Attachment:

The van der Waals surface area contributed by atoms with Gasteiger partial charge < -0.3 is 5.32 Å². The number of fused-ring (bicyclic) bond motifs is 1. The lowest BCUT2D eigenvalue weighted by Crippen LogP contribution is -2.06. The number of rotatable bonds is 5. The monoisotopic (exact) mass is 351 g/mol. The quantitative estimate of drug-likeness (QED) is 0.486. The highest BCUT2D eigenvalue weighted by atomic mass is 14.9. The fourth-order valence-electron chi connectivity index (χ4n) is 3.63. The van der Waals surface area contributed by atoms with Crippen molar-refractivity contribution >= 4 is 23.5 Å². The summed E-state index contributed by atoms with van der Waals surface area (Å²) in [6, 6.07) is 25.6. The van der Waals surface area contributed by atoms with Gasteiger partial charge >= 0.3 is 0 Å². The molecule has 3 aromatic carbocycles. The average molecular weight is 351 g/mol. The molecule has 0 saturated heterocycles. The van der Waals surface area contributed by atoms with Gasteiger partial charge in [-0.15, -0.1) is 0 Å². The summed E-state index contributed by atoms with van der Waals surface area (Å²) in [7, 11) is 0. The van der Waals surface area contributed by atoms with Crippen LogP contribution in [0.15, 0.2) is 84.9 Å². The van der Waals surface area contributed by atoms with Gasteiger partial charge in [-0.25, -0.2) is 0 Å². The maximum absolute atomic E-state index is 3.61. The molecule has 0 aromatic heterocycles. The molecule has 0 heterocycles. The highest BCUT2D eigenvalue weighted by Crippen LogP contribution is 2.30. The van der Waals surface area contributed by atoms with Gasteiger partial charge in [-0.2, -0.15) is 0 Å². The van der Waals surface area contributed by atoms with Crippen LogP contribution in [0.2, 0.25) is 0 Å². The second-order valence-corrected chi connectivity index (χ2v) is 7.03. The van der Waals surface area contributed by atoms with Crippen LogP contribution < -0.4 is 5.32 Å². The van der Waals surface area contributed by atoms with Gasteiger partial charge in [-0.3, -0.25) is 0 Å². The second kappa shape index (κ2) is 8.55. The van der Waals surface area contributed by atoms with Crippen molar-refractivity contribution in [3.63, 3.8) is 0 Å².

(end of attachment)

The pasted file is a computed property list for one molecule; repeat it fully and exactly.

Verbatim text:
The van der Waals surface area contributed by atoms with Gasteiger partial charge < -0.3 is 5.32 Å². The number of fused-ring (bicyclic) bond motifs is 1. The lowest BCUT2D eigenvalue weighted by Crippen LogP contribution is -2.06. The number of rotatable bonds is 5. The monoisotopic (exact) mass is 351 g/mol. The quantitative estimate of drug-likeness (QED) is 0.486. The highest BCUT2D eigenvalue weighted by atomic mass is 14.9. The fourth-order valence-electron chi connectivity index (χ4n) is 3.63. The van der Waals surface area contributed by atoms with Crippen molar-refractivity contribution >= 4 is 23.5 Å². The summed E-state index contributed by atoms with van der Waals surface area (Å²) in [6, 6.07) is 25.6. The van der Waals surface area contributed by atoms with Gasteiger partial charge >= 0.3 is 0 Å². The molecule has 3 aromatic carbocycles. The average molecular weight is 351 g/mol. The molecule has 0 saturated heterocycles. The van der Waals surface area contributed by atoms with Gasteiger partial charge in [-0.15, -0.1) is 0 Å². The summed E-state index contributed by atoms with van der Waals surface area (Å²) in [7, 11) is 0. The van der Waals surface area contributed by atoms with Crippen LogP contribution in [0.15, 0.2) is 84.9 Å². The van der Waals surface area contributed by atoms with Gasteiger partial charge in [-0.25, -0.2) is 0 Å². The maximum absolute atomic E-state index is 3.61. The molecule has 0 aromatic heterocycles. The molecule has 0 heterocycles. The highest BCUT2D eigenvalue weighted by Crippen LogP contribution is 2.30. The van der Waals surface area contributed by atoms with Gasteiger partial charge in [-0.2, -0.15) is 0 Å². The van der Waals surface area contributed by atoms with Crippen LogP contribution in [0.2, 0.25) is 0 Å². The second-order valence-corrected chi connectivity index (χ2v) is 7.03. The van der Waals surface area contributed by atoms with Crippen LogP contribution < -0.4 is 5.32 Å². The van der Waals surface area contributed by atoms with Gasteiger partial charge in [-0.3, -0.25) is 0 Å². The second kappa shape index (κ2) is 8.55. The van der Waals surface area contributed by atoms with Crippen molar-refractivity contribution in [3.63, 3.8) is 0 Å².